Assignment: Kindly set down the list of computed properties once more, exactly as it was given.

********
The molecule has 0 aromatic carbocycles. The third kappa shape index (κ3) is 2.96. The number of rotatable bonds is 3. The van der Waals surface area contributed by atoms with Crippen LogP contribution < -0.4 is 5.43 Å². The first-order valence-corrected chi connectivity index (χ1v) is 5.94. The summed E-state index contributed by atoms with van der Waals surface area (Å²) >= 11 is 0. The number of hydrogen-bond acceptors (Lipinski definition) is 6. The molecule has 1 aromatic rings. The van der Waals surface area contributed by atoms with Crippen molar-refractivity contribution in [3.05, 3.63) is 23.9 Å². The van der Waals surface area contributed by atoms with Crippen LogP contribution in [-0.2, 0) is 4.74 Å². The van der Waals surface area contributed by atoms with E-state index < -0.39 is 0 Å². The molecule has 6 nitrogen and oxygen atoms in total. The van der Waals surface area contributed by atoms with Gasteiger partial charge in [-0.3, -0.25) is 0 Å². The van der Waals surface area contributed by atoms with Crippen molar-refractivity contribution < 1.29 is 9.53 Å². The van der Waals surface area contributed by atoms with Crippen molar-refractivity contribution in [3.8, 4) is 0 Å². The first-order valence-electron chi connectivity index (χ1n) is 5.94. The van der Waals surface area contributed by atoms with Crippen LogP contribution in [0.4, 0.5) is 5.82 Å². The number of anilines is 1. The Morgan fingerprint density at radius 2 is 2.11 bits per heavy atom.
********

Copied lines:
The molecule has 0 aromatic carbocycles. The third kappa shape index (κ3) is 2.96. The number of rotatable bonds is 3. The van der Waals surface area contributed by atoms with Crippen LogP contribution < -0.4 is 5.43 Å². The first-order valence-corrected chi connectivity index (χ1v) is 5.94. The summed E-state index contributed by atoms with van der Waals surface area (Å²) >= 11 is 0. The number of hydrogen-bond acceptors (Lipinski definition) is 6. The molecule has 1 aromatic rings. The van der Waals surface area contributed by atoms with Crippen molar-refractivity contribution in [3.05, 3.63) is 23.9 Å². The van der Waals surface area contributed by atoms with Crippen LogP contribution in [-0.2, 0) is 4.74 Å². The van der Waals surface area contributed by atoms with E-state index < -0.39 is 0 Å². The molecule has 6 nitrogen and oxygen atoms in total. The van der Waals surface area contributed by atoms with Gasteiger partial charge in [-0.3, -0.25) is 0 Å². The van der Waals surface area contributed by atoms with Crippen molar-refractivity contribution < 1.29 is 9.53 Å². The van der Waals surface area contributed by atoms with Crippen molar-refractivity contribution in [3.8, 4) is 0 Å². The first-order valence-electron chi connectivity index (χ1n) is 5.94. The van der Waals surface area contributed by atoms with Crippen LogP contribution in [0.4, 0.5) is 5.82 Å². The number of anilines is 1. The Morgan fingerprint density at radius 2 is 2.11 bits per heavy atom.